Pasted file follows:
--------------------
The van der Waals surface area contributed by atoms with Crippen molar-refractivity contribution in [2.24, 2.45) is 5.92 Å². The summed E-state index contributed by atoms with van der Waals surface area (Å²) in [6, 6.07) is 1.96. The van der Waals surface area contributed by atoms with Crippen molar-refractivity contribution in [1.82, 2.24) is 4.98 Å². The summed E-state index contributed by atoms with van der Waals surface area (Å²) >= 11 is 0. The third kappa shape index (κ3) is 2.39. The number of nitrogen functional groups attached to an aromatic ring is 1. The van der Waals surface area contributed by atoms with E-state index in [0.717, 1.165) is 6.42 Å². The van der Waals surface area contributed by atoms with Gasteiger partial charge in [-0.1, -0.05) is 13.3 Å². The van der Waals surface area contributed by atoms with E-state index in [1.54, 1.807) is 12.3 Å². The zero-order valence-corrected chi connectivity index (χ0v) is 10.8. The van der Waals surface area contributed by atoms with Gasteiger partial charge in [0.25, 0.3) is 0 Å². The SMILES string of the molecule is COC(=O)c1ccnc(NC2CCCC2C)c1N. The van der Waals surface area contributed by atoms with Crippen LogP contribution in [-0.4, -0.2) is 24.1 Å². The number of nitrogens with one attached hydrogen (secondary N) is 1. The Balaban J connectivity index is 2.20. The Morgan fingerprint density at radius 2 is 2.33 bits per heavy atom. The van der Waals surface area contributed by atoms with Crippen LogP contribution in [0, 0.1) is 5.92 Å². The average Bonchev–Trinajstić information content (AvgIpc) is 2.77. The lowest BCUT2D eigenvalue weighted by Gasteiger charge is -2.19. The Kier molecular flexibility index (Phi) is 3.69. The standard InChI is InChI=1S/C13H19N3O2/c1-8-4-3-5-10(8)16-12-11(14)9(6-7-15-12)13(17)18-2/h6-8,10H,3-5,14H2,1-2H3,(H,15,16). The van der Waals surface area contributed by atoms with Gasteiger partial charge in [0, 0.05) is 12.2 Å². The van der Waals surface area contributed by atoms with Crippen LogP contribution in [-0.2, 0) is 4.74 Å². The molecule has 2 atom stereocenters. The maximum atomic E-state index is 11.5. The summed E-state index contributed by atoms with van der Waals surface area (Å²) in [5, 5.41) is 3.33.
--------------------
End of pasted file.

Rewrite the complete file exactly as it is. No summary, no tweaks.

The van der Waals surface area contributed by atoms with Crippen molar-refractivity contribution in [2.24, 2.45) is 5.92 Å². The summed E-state index contributed by atoms with van der Waals surface area (Å²) in [6, 6.07) is 1.96. The van der Waals surface area contributed by atoms with Crippen molar-refractivity contribution in [1.82, 2.24) is 4.98 Å². The summed E-state index contributed by atoms with van der Waals surface area (Å²) >= 11 is 0. The third kappa shape index (κ3) is 2.39. The number of nitrogen functional groups attached to an aromatic ring is 1. The van der Waals surface area contributed by atoms with E-state index in [0.717, 1.165) is 6.42 Å². The van der Waals surface area contributed by atoms with Gasteiger partial charge in [-0.1, -0.05) is 13.3 Å². The van der Waals surface area contributed by atoms with E-state index in [1.54, 1.807) is 12.3 Å². The zero-order valence-corrected chi connectivity index (χ0v) is 10.8. The van der Waals surface area contributed by atoms with Gasteiger partial charge in [0.25, 0.3) is 0 Å². The SMILES string of the molecule is COC(=O)c1ccnc(NC2CCCC2C)c1N. The van der Waals surface area contributed by atoms with Crippen LogP contribution in [-0.4, -0.2) is 24.1 Å². The number of nitrogens with one attached hydrogen (secondary N) is 1. The Balaban J connectivity index is 2.20. The Morgan fingerprint density at radius 2 is 2.33 bits per heavy atom. The van der Waals surface area contributed by atoms with Crippen LogP contribution in [0, 0.1) is 5.92 Å². The average Bonchev–Trinajstić information content (AvgIpc) is 2.77. The lowest BCUT2D eigenvalue weighted by Gasteiger charge is -2.19. The Kier molecular flexibility index (Phi) is 3.69. The standard InChI is InChI=1S/C13H19N3O2/c1-8-4-3-5-10(8)16-12-11(14)9(6-7-15-12)13(17)18-2/h6-8,10H,3-5,14H2,1-2H3,(H,15,16). The van der Waals surface area contributed by atoms with Gasteiger partial charge in [0, 0.05) is 12.2 Å². The van der Waals surface area contributed by atoms with Crippen LogP contribution in [-0.2, 0) is 4.74 Å². The molecule has 2 atom stereocenters. The maximum atomic E-state index is 11.5. The summed E-state index contributed by atoms with van der Waals surface area (Å²) in [5, 5.41) is 3.33.